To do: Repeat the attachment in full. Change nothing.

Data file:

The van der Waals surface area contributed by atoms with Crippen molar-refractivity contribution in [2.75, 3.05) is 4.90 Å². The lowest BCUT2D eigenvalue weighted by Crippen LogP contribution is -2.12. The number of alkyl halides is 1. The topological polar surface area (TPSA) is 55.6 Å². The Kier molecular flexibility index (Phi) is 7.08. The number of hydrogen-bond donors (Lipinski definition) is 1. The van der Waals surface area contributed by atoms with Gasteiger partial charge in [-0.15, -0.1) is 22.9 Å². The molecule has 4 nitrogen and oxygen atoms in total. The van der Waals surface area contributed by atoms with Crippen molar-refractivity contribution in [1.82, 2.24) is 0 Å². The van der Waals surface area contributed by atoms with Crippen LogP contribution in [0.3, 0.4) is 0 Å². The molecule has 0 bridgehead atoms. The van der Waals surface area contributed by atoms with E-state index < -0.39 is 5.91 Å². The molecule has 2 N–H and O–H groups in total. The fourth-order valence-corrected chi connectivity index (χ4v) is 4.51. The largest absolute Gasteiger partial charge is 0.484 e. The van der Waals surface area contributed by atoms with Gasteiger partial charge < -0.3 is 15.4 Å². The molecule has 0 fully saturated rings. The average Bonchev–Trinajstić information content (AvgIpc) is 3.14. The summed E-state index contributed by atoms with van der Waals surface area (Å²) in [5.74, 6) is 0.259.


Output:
The van der Waals surface area contributed by atoms with Crippen molar-refractivity contribution in [2.75, 3.05) is 4.90 Å². The lowest BCUT2D eigenvalue weighted by Crippen LogP contribution is -2.12. The number of alkyl halides is 1. The topological polar surface area (TPSA) is 55.6 Å². The Kier molecular flexibility index (Phi) is 7.08. The number of hydrogen-bond donors (Lipinski definition) is 1. The van der Waals surface area contributed by atoms with Gasteiger partial charge in [-0.15, -0.1) is 22.9 Å². The molecule has 4 nitrogen and oxygen atoms in total. The van der Waals surface area contributed by atoms with Crippen molar-refractivity contribution in [1.82, 2.24) is 0 Å². The van der Waals surface area contributed by atoms with Crippen LogP contribution in [0.3, 0.4) is 0 Å². The molecule has 0 bridgehead atoms. The van der Waals surface area contributed by atoms with E-state index < -0.39 is 5.91 Å². The molecule has 2 N–H and O–H groups in total. The fourth-order valence-corrected chi connectivity index (χ4v) is 4.51. The largest absolute Gasteiger partial charge is 0.484 e. The van der Waals surface area contributed by atoms with Gasteiger partial charge < -0.3 is 15.4 Å². The molecule has 0 fully saturated rings. The average Bonchev–Trinajstić information content (AvgIpc) is 3.14. The summed E-state index contributed by atoms with van der Waals surface area (Å²) in [5.74, 6) is 0.259.